Wednesday, April 20, 2011
Weekends like this just don't come around very often!
As weeks go, last week was exceptional.
First, it was Global Youth Service Day (GYSD) on Friday and we had 18 very dedicated and enthusiastic students from Spring Valley Academy choose to spend their morning with us cleaning up the neighborhood and interacting with the residents, showing that today’s youth is interested in more than texting, tweeting and video games.
These young people we’re afraid to get their hands dirty. While part of them worked their way the full length of Ferguson Ave – about half a mile in length – picking up trash and even carrying large items from one end of the street to the other so they could be picked up by the city, another group helped out here at DXC, cleaning up the grounds so that we could look our best, too. Then, the full group traveled down Riverview Ave, where we’re located, ranging at least as far as they had on Ferguson. At one point, a resident came out onto his porch and stood applauding the students as they passed by his house, gathering trash. They exchanged greetings and the man thanked them for doing such a good job and everyone parted feeling a little better about what they were doing. By the time they were finished, not a single scrap of paper, not a discarded bottle or can, not a forgotten toy was left. They even found some – shall we say – very personal items which they carefully picked up and deposited in the proper receptacles.
There was a great moment at the beginning of the day when Global Youth Service Day Committee Member Cathy Guerrant, from nearby Catholic Social Services, and Dayton City Commissioner Nan Whaley stopped by for a visit. Both Ms. Guerrant and Commissioner Whaley have been great advocates of youth volunteer programs and have done a lot to encourage and support both programs and the local organizations, such as DXC, who host them.
Along with DXC Associate Executive Director Sarah Williams, Commissioner Whaley and Ms. Guerrant welcomed the students and thanked them for their work. This meant a lot to the young people, and meant even more when all three adults accompanied them outside to give them even more encouragement.
All this, by the way, was captured by local news media WDTN, Channel 2, who sent reporter Jordan Burgess out to get it on film and interview some of the students.
It was really special to see not only that young people would spend their morning doing work that many older, supposedly more responsible people tend to ignore. Maybe it’s the youth of our country that can set the example for us!
We really want to thank them, Spring Valley Academy, Ms. Guerrant and Commissioner Whaley, and WDTN for their support on GYSD. Because of it, our neighborhood is a better, cleaner and more prideful area.
But the good things didn’t stop there.
On Saturday, Sarah and Phil Greene, our AmeriCorps Program Manager were partnered with the Dayton/Montgomery County Public Health department at the Levin Health Fair, “Celebrating Health and Life.” This annual event, put on by the Levin Family Foundation, is one of the biggest, most important health-oriented events anywhere in this part of Ohio. It draws literally thousands of people and hundreds of health-related vendors from all over the Dayton area.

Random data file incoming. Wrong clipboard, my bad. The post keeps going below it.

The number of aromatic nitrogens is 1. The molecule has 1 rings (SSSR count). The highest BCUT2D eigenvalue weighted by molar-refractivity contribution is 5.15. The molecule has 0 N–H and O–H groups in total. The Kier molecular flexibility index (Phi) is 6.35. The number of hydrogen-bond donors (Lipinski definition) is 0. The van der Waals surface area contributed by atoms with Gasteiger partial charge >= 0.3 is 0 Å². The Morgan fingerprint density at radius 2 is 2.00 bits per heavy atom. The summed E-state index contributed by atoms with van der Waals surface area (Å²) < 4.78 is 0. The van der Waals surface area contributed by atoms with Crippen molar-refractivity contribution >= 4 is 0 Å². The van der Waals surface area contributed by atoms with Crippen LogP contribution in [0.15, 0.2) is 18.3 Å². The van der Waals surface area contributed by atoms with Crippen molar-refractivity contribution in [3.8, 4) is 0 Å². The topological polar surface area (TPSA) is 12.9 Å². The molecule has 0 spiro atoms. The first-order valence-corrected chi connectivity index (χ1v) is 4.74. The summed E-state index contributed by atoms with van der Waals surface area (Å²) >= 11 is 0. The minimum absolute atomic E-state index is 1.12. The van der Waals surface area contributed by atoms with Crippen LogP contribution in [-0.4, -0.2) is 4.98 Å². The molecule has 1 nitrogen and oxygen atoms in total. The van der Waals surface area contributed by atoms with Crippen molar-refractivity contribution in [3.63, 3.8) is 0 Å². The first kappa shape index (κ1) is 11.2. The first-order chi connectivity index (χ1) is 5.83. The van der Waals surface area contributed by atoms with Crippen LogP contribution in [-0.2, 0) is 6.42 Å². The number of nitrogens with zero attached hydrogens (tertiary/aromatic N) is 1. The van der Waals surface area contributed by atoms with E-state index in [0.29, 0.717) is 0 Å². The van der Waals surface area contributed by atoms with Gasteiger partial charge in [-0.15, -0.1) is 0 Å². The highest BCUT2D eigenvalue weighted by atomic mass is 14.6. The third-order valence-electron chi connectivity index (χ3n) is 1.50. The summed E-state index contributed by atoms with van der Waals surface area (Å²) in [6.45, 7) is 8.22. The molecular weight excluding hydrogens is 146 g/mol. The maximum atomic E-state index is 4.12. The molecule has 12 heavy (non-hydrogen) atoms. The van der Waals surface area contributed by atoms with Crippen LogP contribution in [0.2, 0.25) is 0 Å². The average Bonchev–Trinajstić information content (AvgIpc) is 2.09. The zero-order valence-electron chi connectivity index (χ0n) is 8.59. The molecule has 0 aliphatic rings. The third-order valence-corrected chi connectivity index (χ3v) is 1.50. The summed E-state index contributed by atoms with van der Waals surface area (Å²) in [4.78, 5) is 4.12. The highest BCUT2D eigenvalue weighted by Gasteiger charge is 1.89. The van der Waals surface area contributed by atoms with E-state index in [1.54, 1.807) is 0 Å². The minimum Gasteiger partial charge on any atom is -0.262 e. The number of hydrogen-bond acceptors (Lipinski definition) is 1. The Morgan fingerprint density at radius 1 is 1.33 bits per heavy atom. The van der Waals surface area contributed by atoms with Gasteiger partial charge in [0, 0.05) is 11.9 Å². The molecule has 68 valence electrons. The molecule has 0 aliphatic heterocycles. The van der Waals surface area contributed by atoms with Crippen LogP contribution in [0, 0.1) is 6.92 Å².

Sarah and Phil had the DXC display set up along with Public Health in a very high-traffic area. In fact, neither of them had much chance to catch their breath over the five hours of the event as people stopped by to pick up information and listen to Sarah and Phil talk about the 5-2-1-NA program.
That’s part of the GetUP Montgomery County program run by the Health Department – the reason we were partnered for the event.
That program seeks to address the epidemic of childhood obesity but changing our lifestyles and those of our kids. It advocates a daily regime of five servings of fruits and vegetables, having less than two hours “screen time” (video games, computers, television or cell phone), getting at least one hour of physical activity and having no or almost no sugary drinks, especially carbonated sugary drinks.
Here at DXC, though, we’ve taken it a bit farther. We’re also involved in teaching people how to take more control over their diet by growing their own food in backyard gardens or even containers. To that end, we’ve formed some pretty interesting partnership that we’ll be talking about later.
While at the Health Fair, Sarah and Phil also promoted DXC’s “In God’s Hands” child care facility and, was there ever a lot of interest!
“In God’s Hands” is a Title 20 child care program and, especially with the economic climate in Dayton right now, it is sorely needed. Sarah and Phil handed out so many pamphlets and brochures that they ran out, so we’re expecting to grow quite a bit over the next few weeks. We’ll keep you posted there too.
Finally, to close out the big week with a bit of fun, we hosted a community Easter Egg Hunt. AmeriCorps Member Cardella Scroggins put this event together as a way to give a bit to the community and let some kids discover the joy of the Easter season. From what we hear, nearly 100 people showed up and there was fun, laughter, and the thrill of discovered goodies had by all.
This is the first hunt we’ve had here at DXC but it more than likely won’t be the last.